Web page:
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Meeting with Acting Governor of Kemerovo Region Sergei Tsivilev

April 5, 2018, The Kremlin, Moscow

Vladimir Putin had a working meeting with Acting Governor of the Kemerovo Region Sergei Tsivilev.

The meeting covered current issues of the region’s socioeconomic development. In addition, Sergei Tsivilev updated Vladimir Putin on the work done to provide comprehensive assistance to the families of those killed and injured in the fire at the Zimnyaya Vishnya shopping mall in Kemerovo.

* * *

President of Russia Vladimir Putin: Mr Tsivilev, you happened to take office as acting head of the Kemerovo Region in troubled times, one can say, in a critical situation.

But this must concentrate your mind on working efficiently and, I would say, summon up all your strengths – and you certainly have enough of them, you have revealed them in different positions. I really hope that people will consider all that when you take up this work.

As to the efficiency of the regional team, according to the Russian Government estimates, not the Presidential Executive Office but the Government, it ranks 73rd place among all Russian regions in efficiency.

Not a terribly good rank, it would seem, but there are apparent positive trends – financial self-sufficiency, the reliable and very stable financial policy of the previous authorities and the previous governor. All that constitutes a good foundation for efficiency in the short, medium and long term.

Kemerovo is an acknowledged leader in industrial applications of coal, in iron and steel industry, full cycle.

Recently we have been witnessing – in the past year and early this year (the first two months) – steady growth in industrial production, steady growth in foreign trade. This means there are positive resources that can and should be relied on in your work.

I would like to listen to your initial assessments. How long have you been there?

Acting Governor of the Kemerovo Region Sergei Tsivilev: A little over a month.

Vladimir Putin: You already have an overall picture of what kind of a region it is, how wealthy it is, how good its prospects are. I would like to hear your assessments and your priorities as you begin your work.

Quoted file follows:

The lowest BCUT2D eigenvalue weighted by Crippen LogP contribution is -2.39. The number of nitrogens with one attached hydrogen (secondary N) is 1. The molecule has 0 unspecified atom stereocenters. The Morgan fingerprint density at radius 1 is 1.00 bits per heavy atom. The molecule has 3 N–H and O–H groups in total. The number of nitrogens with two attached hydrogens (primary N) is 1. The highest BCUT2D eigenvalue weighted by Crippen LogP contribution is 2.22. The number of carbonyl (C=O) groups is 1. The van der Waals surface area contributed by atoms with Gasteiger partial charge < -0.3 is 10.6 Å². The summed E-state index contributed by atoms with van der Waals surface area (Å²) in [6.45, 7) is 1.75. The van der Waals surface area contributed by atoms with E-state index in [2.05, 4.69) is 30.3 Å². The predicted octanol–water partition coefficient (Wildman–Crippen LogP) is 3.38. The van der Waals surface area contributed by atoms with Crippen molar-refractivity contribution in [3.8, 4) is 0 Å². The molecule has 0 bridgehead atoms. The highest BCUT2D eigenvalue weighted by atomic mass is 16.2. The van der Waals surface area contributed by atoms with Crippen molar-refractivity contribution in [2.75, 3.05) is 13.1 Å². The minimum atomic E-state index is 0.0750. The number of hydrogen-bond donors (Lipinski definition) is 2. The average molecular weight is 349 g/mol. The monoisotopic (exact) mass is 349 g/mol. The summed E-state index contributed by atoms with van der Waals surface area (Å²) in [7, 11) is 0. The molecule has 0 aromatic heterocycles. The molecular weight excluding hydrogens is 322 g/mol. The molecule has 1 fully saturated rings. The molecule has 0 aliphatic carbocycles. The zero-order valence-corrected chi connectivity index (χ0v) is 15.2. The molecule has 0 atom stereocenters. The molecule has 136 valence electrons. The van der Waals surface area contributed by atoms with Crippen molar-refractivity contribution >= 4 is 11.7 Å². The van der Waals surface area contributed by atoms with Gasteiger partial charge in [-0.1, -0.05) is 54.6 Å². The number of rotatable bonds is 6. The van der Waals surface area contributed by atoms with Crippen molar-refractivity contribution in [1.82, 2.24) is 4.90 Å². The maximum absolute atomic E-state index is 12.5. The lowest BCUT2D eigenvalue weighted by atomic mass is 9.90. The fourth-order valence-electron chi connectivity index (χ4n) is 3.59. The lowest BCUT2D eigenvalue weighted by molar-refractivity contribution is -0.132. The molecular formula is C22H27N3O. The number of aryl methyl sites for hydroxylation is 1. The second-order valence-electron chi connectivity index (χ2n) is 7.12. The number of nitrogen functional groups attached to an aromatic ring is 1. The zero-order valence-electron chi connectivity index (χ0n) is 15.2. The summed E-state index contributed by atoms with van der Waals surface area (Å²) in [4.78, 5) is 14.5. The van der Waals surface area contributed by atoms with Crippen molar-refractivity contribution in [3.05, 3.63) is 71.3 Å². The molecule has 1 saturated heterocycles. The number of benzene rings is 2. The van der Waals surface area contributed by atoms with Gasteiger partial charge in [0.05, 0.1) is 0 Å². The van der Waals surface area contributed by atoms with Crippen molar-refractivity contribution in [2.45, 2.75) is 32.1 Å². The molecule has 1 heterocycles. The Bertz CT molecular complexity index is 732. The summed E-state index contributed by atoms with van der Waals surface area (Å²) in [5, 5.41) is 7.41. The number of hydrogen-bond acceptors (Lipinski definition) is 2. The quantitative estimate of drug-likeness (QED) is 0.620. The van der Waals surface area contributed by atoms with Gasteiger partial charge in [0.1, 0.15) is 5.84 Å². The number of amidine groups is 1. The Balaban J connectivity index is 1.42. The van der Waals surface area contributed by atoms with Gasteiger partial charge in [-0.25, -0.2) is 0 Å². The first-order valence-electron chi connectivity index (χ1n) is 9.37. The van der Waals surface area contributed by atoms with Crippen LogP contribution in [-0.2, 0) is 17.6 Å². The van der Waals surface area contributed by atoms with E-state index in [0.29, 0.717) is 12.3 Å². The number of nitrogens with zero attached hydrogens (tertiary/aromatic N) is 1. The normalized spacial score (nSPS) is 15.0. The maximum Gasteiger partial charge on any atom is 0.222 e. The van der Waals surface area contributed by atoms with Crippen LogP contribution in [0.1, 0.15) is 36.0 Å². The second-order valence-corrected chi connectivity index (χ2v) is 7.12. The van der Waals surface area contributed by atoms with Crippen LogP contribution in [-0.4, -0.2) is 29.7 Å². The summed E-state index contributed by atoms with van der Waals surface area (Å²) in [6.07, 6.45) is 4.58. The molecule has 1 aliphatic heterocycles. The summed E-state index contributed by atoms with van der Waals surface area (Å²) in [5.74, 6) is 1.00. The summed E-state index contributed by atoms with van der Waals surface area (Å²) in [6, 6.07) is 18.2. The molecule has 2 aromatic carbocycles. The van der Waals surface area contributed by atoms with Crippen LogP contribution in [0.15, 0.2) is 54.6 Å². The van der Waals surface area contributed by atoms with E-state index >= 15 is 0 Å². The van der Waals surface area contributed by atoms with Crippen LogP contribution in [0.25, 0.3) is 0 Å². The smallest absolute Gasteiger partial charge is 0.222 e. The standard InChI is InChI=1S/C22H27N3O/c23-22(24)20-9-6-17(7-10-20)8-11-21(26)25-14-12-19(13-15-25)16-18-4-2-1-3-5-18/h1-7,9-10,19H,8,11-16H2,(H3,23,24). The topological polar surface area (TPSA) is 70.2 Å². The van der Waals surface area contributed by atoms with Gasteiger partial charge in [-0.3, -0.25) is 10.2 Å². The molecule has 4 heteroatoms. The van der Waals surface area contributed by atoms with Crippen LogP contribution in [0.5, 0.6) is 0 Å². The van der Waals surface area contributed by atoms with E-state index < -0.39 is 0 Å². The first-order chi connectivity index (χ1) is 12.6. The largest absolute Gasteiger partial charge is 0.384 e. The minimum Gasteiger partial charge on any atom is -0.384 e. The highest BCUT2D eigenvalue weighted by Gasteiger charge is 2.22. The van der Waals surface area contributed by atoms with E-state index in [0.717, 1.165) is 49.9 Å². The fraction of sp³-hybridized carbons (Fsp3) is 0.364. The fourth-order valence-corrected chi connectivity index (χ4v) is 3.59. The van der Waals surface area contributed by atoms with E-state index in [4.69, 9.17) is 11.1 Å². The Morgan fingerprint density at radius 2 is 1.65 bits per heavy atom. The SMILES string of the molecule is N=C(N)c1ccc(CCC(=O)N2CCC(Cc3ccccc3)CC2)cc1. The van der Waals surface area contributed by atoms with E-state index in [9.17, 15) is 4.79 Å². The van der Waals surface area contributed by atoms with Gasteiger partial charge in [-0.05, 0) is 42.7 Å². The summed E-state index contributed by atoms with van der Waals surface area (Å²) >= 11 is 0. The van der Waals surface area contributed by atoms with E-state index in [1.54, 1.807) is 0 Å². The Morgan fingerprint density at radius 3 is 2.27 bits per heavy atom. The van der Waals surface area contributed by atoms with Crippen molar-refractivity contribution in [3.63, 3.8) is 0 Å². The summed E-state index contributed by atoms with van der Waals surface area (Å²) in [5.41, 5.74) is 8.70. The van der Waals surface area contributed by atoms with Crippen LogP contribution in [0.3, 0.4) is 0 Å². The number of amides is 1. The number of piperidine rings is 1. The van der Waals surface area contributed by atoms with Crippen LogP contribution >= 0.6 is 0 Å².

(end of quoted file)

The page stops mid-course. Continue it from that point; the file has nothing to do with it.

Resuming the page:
Sergei Tsivilev: Kemerovo Region is indeed unique. Firstly, it is a ‘region of six seas’, and our exports are shipped through its terminals.

Last year we extracted 240 million tonnes of coal. Kemerovo Region is a strategic partner of Russian Railways because the region alone accounts for 38 percent of their freight.

The greatest potential of Kemerovo Region certainly lies in its people. We now have to work with each family individually to help everyone who suffered in this tragedy. We are simultaneously taking steps so that such a tragedy never happens again.

We want to make Kemerovo Region prosperous. It is a large venue for fine-tuning modern technologies of coal extraction and preparation, coal fuel chemistry. And the region’s potential is really tremendous. We intended to do everything we can to make Kemerovo Region a leader of the Russian economy.

Vladimir Putin: Mr Tsivilev, the potential is indeed very good. However, apart from industrial production, apart from economic development, solving social issues should certainly be a focus.

One of them – and I know that you are going to raise this issue – is relocating people from hazardous housing. We have been working constantly to address the issue though, unfortunately, not as fast as we would like.

In the past two years, 1.6 billion rubles were allocated to Kemerovo from the federal budget, about 901 families have been relocated; however, the demand is much higher.

This is what should be done. I ask you to focus on that together with the Government. The Government will be given appropriate instructions. This is number one.

The second area that needs to be looked at is healthcare. Unfortunately, we see growing problems in Kemerovo concerning infectious diseases and tuberculosis. I would rather not discuss it but I must, because if we do not, we will not know where work is needed.

What this means is that you and the Government – I will definitely issue corresponding instructions to the Healthcare Ministry – must take up those issues, and as soon as possible. I am talking not only about tuberculosis, but also HIV.

And the road network. It needs work. You have mentioned that large amounts of freight are carried on Kemerovo roads. This is true.

Road density is higher than the national average. Railway density is also twice the average in the Russian Federation. People are working very hard.

But there is one more problem – the income level of the population is, to put it mildly, very modest. This is why everything must be done to urge economic actors and the administration to gradually raise wages both in the social sphere and in the economy.

Nobody will accomplish that in Russia by force of will. It should be done through economic, market methods. The potential for that certainly exists; I mean the successful development of major industries in Kemerovo Region.

And I would also like to draw your attention to one more circumstance, something that you will have to give more time to, well, not really more but as much as needed.

There are more single-industry towns in Kemerovo Region than in other regions of the Russia Federation, which is why the problem of single-industry cities must be addressed. There are multiple interrelated problems, but the key one is economic diversification.

There is progress in some of the cities, for example, the pharmaceutical industry is developing, the chemical industry as well. There are many projects there, some of them are already underway, and they certainly must be supported.


April 5, 2018, The Kremlin, Moscow